Once again I have been afflicted with seasonal jet-lag courtesy of daylight savings; an initially frustrating annual event for those of us that don’t like our routines altered. Daylight Savings, people either love it or hate it ….or if you are similar to me, you hate it then you love it then you hate it again.
I have reached the conclusion that the people most affected by the commencement of daylight savings are “morning people”, of which I am one. Morning people like getting up early and we look forward to the lengthening days of summer when the sun gets up earlier. Daylight savings (to put it bluntly), stuffs this natural cycle. When we put our clocks forward by sixty minutes on the first Sunday in October, we are effectively putting our morning light back to the beginning of August.
Luckily for me, I am also a “night person” and can happily stay up to all hours of the night, so I am quite partial to the extra daylight hours at the end of the day ….especially if I want to head out for an evening kayak after dinner or kick back on the riverbank with friends after work. Sadly I am not a “middle of the day” person and would really rather be having a nap like all those enlightened Spaniards; the siesta is a concept of pure genius.
Australia first observed daylight savings in 1917, during the First World War as an energy saving initiative. During World War II, once again all Australian states and territories observed daylight savings. Then in 1968 the Tasmanians decided it would be a great idea to have daylight savings every summer and after a couple of years the rest of the country thought so too …..except Queenslanders and now West Australians (who are a law unto themselves).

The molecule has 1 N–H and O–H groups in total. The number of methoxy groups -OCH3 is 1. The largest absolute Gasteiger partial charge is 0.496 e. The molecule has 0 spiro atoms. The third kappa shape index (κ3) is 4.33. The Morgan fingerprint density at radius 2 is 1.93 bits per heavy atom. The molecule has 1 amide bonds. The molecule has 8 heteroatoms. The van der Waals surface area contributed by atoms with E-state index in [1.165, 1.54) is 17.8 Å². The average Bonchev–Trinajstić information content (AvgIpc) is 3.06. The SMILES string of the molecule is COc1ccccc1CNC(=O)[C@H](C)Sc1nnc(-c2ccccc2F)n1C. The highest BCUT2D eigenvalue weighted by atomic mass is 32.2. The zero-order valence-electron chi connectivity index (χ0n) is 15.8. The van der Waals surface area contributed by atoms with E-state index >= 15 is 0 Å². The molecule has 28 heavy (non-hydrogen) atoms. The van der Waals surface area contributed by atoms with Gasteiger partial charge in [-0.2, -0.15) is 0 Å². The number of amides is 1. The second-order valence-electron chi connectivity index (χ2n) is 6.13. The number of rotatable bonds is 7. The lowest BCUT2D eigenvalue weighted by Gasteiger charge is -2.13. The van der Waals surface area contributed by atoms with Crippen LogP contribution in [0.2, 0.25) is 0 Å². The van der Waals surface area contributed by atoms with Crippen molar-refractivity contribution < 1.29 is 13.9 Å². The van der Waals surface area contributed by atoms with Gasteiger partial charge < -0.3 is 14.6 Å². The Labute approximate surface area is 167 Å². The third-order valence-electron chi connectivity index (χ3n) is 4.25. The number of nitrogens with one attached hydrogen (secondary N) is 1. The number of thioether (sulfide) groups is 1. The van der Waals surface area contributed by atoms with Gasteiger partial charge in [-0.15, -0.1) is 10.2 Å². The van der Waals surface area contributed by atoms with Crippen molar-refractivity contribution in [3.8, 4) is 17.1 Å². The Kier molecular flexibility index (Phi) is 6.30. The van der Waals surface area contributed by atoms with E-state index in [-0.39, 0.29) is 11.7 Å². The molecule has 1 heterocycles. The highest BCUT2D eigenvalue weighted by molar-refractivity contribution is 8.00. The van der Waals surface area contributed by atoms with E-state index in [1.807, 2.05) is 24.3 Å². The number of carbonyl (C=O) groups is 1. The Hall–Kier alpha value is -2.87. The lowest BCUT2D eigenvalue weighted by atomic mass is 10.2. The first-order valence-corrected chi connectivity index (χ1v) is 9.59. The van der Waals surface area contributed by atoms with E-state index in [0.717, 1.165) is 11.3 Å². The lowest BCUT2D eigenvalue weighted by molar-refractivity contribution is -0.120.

Coming from a strong rural background I am almost genetically programmed to oppose the commencement of daylight savings. Fortunately for me I seem to be becoming more adaptable with each passing year and with less than a week of summer time under my belt, much to my surprise I already love it. I shall raise a glass to George Vernon Hudson, the shift working, bug collecting, postal employee from New Zealand who first proposed the idea of daylight savings in 1895 (summer evenings are an excellent time to collect bugs if you are an entomologist).
I would write more but now I have to take advantage of the extended daylight hours and go barbie boating down the Murray River on this glorious spring evening.